The word is out that the Legion of Super-Heroes has been cancelled. I wasn’t really surprised when I heard the news; I’d been expecting the axe to fall for quite some time. It lasted much longer than I expected it do, especially considering I’d never heard a good word about it.
And I’ll admit that I’m conflicted about it’s cancellation. As a relatively long-time Legion fan (I discovered the team toward the end of their “Baxter” book run) I’m going to miss the characters and the setting. But as someone who’s purchased the book for the past few years, I’m relieved that I no longer have to pretend I’m enjoying it.
Of course this isn’t the first time I’ve written about the Legion. It’s pretty much been an annual occurrence. Three years ago I offered up some solutions on how to fix the Legion. Two years ago I lamented how Paul Levitz had been handling the franchise. And last year I gave my best shot to try to diversify the property.
The problems with the post-Flashpoint Legion aren’t entirely Paul Levitz’s fault. As with any huge continuity altering event (COIE, Zero Hour, Final Crisis) Flashpoint hit the Legion pretty hard. But that’s to be expected when your book is set 1,000 years in the future.
Like the Batman and Green Lantern books, the Legion reboot was a soft one, in that the majority of continuity was carried over. But the problem of having ties to the present DCU is that the present DCU is still unfolding, so there’s really not all that much to build upon. There really hasn’t been a threat in the current DCU that a) is large enough to affect the entire DCU and b) would still be around to threaten the Legion.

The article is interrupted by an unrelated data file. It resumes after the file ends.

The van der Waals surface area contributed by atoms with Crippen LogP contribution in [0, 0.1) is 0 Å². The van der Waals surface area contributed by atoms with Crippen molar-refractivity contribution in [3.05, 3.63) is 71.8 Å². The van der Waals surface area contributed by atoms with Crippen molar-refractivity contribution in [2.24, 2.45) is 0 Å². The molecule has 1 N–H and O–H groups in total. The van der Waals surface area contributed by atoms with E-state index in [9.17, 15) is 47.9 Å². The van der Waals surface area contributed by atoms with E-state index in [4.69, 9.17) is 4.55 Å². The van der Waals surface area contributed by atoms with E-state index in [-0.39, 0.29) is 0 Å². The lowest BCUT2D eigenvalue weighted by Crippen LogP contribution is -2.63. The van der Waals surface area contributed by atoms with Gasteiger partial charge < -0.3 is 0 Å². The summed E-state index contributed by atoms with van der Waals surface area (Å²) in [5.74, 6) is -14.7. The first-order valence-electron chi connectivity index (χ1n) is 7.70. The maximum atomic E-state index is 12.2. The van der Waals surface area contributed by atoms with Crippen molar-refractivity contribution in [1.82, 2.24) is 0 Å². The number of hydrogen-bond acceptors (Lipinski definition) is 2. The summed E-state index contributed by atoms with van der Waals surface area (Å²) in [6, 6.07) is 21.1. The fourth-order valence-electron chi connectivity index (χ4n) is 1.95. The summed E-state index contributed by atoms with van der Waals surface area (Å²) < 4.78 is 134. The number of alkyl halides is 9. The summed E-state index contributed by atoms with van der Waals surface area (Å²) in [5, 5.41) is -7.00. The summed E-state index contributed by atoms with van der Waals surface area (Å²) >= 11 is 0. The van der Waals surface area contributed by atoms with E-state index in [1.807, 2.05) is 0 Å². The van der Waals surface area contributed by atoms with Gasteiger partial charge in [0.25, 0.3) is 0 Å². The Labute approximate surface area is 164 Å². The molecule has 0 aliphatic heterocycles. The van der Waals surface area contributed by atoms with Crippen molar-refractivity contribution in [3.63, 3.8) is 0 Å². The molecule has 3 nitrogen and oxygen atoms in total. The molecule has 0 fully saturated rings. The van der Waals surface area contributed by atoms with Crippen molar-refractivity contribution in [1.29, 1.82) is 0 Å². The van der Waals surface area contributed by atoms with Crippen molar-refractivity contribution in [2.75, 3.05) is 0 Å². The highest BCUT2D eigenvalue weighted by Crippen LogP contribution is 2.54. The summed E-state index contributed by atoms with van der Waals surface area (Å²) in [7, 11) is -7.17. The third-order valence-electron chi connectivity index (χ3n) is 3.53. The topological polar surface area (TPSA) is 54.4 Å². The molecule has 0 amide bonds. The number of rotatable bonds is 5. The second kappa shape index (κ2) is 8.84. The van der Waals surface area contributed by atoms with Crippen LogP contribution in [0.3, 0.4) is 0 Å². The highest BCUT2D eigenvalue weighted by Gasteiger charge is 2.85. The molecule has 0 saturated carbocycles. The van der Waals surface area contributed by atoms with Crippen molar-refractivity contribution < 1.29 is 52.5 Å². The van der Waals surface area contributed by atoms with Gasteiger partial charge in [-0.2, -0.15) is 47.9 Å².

So the Legion is stuck with battling foes they’ve bested over the years and new characters who pose threats to small groups of Legionnaires, but wouldn’t be able to face off against them all. And as everyone knows, if you don’t have credible threats no one cares about your heroes.
But the Legion’s been cancelled, so let’s not dwell on the past; let’s focus on the future. We know the Legion is coming back. It’s one of the DC’s most storied teams and it’s honestly a great concept. So where should DC go from here?
My pitch; A More Firm Reboot.
The past two Legion #1’s have not been particularly “new reader” friendly. It’s looking like Levitz is building to the fall of the Legion (possibly.) So what if the inevitable Legion #1 focuses on a team of youthful heroes who aspire to fill the void left by the Legion?
You can still have the old school Legionnaires pop up from time to time or even serve in an advisory role. It’d be like a mix of the 5YG Legion, Legionnaires and the post-Zero Hour Legion all mixed together in one book.
Because it’s new characters it’d be new reader friendly. Because they’re inspired by the Legion, you can downplay the links to the 21st Century DCU. And because they’re new characters any threats you throw at them will be new to them.
Personally I think this is the best tact for DC to take with the team.
I’m a guy who lived and breathed Who’s Who in the Legion and loved the 5YG Legion and I could barely get invested in the current Legion title. I’m pretty much what you’d call a diehard Legion fan, but the Legion did nothing for me. Clearly it’s time to abandon old fans and aim the franchise at some fresh eyes.
It’s weird, but with the cancellation of the Legion, I’m oddly optimist about the concept for the first time in a long time. It seems counterintuitive, but it’s genuinely how I feel.
Anyway, it’s Wednesday, go out, support your local comic book store and get some fresh new comics.
Tags: Crisis on Infinite Earths, FINAL CRISIS, Flashpoint (DC Comics), Legion, Legion of Super-Heroes, Paul Levitz, Wednesday Comments, Zero Hour